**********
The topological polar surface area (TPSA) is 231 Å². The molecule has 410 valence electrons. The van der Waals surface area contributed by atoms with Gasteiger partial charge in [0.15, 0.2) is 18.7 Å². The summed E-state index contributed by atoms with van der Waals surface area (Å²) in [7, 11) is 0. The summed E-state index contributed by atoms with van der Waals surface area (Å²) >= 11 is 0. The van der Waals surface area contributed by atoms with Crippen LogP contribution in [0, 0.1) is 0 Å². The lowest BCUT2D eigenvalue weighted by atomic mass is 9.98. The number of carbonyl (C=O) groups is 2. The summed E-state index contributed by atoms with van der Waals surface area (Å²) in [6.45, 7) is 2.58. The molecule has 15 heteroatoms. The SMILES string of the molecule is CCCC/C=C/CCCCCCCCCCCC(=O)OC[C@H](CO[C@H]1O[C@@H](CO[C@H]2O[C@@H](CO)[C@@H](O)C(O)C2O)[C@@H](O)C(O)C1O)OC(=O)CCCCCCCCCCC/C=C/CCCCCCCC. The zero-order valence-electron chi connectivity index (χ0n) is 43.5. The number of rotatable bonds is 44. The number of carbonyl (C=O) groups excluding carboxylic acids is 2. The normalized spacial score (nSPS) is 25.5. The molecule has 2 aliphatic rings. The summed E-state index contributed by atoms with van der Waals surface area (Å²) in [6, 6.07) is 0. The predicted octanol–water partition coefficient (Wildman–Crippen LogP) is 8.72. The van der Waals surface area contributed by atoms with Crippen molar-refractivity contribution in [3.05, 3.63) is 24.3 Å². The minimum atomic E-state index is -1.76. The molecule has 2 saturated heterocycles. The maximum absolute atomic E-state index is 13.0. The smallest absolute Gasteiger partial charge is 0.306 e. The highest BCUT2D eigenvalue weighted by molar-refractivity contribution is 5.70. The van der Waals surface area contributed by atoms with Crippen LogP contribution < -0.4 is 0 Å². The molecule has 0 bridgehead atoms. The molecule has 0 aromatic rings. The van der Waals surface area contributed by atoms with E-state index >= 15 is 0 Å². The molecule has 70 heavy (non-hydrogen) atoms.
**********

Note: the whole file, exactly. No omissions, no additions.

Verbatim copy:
The topological polar surface area (TPSA) is 231 Å². The molecule has 410 valence electrons. The van der Waals surface area contributed by atoms with Gasteiger partial charge in [0.15, 0.2) is 18.7 Å². The summed E-state index contributed by atoms with van der Waals surface area (Å²) in [7, 11) is 0. The summed E-state index contributed by atoms with van der Waals surface area (Å²) >= 11 is 0. The van der Waals surface area contributed by atoms with Crippen LogP contribution in [0, 0.1) is 0 Å². The lowest BCUT2D eigenvalue weighted by atomic mass is 9.98. The number of carbonyl (C=O) groups is 2. The summed E-state index contributed by atoms with van der Waals surface area (Å²) in [6.45, 7) is 2.58. The molecule has 15 heteroatoms. The SMILES string of the molecule is CCCC/C=C/CCCCCCCCCCCC(=O)OC[C@H](CO[C@H]1O[C@@H](CO[C@H]2O[C@@H](CO)[C@@H](O)C(O)C2O)[C@@H](O)C(O)C1O)OC(=O)CCCCCCCCCCC/C=C/CCCCCCCC. The zero-order valence-electron chi connectivity index (χ0n) is 43.5. The number of rotatable bonds is 44. The number of carbonyl (C=O) groups excluding carboxylic acids is 2. The normalized spacial score (nSPS) is 25.5. The molecule has 2 aliphatic rings. The summed E-state index contributed by atoms with van der Waals surface area (Å²) in [6, 6.07) is 0. The predicted octanol–water partition coefficient (Wildman–Crippen LogP) is 8.72. The van der Waals surface area contributed by atoms with Crippen molar-refractivity contribution in [3.05, 3.63) is 24.3 Å². The minimum atomic E-state index is -1.76. The molecule has 2 saturated heterocycles. The maximum absolute atomic E-state index is 13.0. The smallest absolute Gasteiger partial charge is 0.306 e. The highest BCUT2D eigenvalue weighted by molar-refractivity contribution is 5.70. The van der Waals surface area contributed by atoms with Crippen LogP contribution < -0.4 is 0 Å². The molecule has 0 bridgehead atoms. The molecule has 0 aromatic rings. The van der Waals surface area contributed by atoms with E-state index >= 15 is 0 Å². The molecule has 70 heavy (non-hydrogen) atoms.